Next, let’s consider SAGE’s rationale for why face masks, though generally helpful, would not be helpful in student households. They reason, in the above quote, that wearing a face covering would probably be futile, because housemates share so many surfaces – so they’re inevitably exposed to eachother’s Covid germs. This rationale might have been plausible several months ago, when it was thought that contaminated surfaces were a main vector of transmission. But it is not credible any more, now that it appears that the transmission of Covid via contaminated surfaces occurs quite rarely (if at all).

Then let’s consider some other conclusions that SAGE reaches in this report, which directly contradict the quoted one. On the very next page of the report, it states, “in shared houses or halls of residence with shared communal areas”…“face mask use before a primary case has symptoms…[is] shown to be protective.” That sentence includes a citation of a study on household transmission of Covid in Beijing, which concludes that its findings support “universal face mask use … not just in public spaces, but inside the household with members at risk of getting infected.”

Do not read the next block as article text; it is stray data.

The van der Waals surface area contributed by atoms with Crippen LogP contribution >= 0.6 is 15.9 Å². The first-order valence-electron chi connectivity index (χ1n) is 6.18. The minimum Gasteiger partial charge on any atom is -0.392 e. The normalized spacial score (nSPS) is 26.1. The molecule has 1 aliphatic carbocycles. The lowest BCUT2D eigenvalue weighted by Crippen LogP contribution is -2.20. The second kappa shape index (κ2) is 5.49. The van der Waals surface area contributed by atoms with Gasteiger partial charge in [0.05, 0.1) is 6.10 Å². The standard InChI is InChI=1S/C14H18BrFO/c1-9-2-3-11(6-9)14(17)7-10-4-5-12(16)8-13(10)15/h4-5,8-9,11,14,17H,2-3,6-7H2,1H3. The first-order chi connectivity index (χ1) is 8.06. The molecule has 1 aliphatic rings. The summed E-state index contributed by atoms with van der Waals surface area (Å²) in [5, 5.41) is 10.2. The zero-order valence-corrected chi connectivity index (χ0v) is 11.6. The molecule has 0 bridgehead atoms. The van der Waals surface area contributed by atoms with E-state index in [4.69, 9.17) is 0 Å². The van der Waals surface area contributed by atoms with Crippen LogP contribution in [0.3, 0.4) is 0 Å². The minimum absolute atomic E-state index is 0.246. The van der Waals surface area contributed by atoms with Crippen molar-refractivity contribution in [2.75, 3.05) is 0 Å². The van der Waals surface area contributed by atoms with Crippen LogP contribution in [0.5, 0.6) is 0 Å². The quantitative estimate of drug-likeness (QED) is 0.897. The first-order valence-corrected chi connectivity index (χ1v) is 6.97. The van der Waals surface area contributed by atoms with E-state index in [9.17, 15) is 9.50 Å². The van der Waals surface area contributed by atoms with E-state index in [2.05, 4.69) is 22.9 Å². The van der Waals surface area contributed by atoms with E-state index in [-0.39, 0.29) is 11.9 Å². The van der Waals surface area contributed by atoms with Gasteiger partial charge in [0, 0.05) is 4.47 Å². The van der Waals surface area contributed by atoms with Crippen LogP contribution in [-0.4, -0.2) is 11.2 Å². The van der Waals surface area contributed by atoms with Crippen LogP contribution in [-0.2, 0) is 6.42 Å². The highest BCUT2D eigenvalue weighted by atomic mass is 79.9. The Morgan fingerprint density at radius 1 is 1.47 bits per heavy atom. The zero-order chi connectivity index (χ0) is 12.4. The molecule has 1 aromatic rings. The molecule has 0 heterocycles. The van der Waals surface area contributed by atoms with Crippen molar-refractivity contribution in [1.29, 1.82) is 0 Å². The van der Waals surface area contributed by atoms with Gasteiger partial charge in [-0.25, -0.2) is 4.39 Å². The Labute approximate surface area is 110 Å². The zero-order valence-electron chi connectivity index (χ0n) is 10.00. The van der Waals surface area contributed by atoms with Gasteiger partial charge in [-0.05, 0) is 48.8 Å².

Elsewhere in the report, SAGE recommends “a good level of environmental hygiene in [shared] accommodation, including cleaning and ventilation.” But if SAGE’s earlier statement – that housemates will inevitably be exposed to eachother’s germs through ubiquitous shared surfaces – is correct, then what would be the point?

Besides the faulty rationale, the fact that SAGE’s claim is undermined by other statements in the report, and all of the evidence that face masks are effective, there is a further reason to reject SAGE’s claim that face masks in households aren’t beneficial: even when masks do not prevent transmission completely, they might still be life-saving by reducing viral load.